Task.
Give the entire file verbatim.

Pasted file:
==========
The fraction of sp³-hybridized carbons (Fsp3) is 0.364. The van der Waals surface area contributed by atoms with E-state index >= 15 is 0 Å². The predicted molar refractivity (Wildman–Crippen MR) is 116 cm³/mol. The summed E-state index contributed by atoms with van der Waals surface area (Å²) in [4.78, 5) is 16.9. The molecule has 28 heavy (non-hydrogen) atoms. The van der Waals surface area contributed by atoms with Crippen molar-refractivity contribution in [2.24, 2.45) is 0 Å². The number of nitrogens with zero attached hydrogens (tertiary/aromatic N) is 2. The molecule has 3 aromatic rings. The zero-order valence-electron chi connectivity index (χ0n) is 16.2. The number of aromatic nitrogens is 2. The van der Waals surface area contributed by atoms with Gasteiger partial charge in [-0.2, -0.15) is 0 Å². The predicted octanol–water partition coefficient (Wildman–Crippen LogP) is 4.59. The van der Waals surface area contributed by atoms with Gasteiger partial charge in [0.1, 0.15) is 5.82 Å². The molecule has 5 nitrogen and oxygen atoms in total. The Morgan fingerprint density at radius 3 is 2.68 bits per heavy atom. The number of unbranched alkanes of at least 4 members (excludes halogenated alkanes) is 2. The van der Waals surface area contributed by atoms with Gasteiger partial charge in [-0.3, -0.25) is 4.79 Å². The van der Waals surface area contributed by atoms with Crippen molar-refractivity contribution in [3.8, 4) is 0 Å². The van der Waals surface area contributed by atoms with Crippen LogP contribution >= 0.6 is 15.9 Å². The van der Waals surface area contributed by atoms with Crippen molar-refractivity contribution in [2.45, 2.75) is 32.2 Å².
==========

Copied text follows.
The fraction of sp³-hybridized carbons (Fsp3) is 0.364. The van der Waals surface area contributed by atoms with E-state index >= 15 is 0 Å². The predicted molar refractivity (Wildman–Crippen MR) is 116 cm³/mol. The summed E-state index contributed by atoms with van der Waals surface area (Å²) in [4.78, 5) is 16.9. The molecule has 28 heavy (non-hydrogen) atoms. The van der Waals surface area contributed by atoms with Crippen molar-refractivity contribution in [2.24, 2.45) is 0 Å². The number of nitrogens with zero attached hydrogens (tertiary/aromatic N) is 2. The molecule has 3 aromatic rings. The zero-order valence-electron chi connectivity index (χ0n) is 16.2. The number of aromatic nitrogens is 2. The van der Waals surface area contributed by atoms with Gasteiger partial charge in [-0.2, -0.15) is 0 Å². The predicted octanol–water partition coefficient (Wildman–Crippen LogP) is 4.59. The van der Waals surface area contributed by atoms with Gasteiger partial charge in [0.1, 0.15) is 5.82 Å². The molecule has 5 nitrogen and oxygen atoms in total. The Morgan fingerprint density at radius 3 is 2.68 bits per heavy atom. The number of unbranched alkanes of at least 4 members (excludes halogenated alkanes) is 2. The van der Waals surface area contributed by atoms with Gasteiger partial charge in [-0.3, -0.25) is 4.79 Å². The van der Waals surface area contributed by atoms with Crippen molar-refractivity contribution in [3.8, 4) is 0 Å². The van der Waals surface area contributed by atoms with Crippen LogP contribution >= 0.6 is 15.9 Å². The van der Waals surface area contributed by atoms with Crippen molar-refractivity contribution in [2.45, 2.75) is 32.2 Å².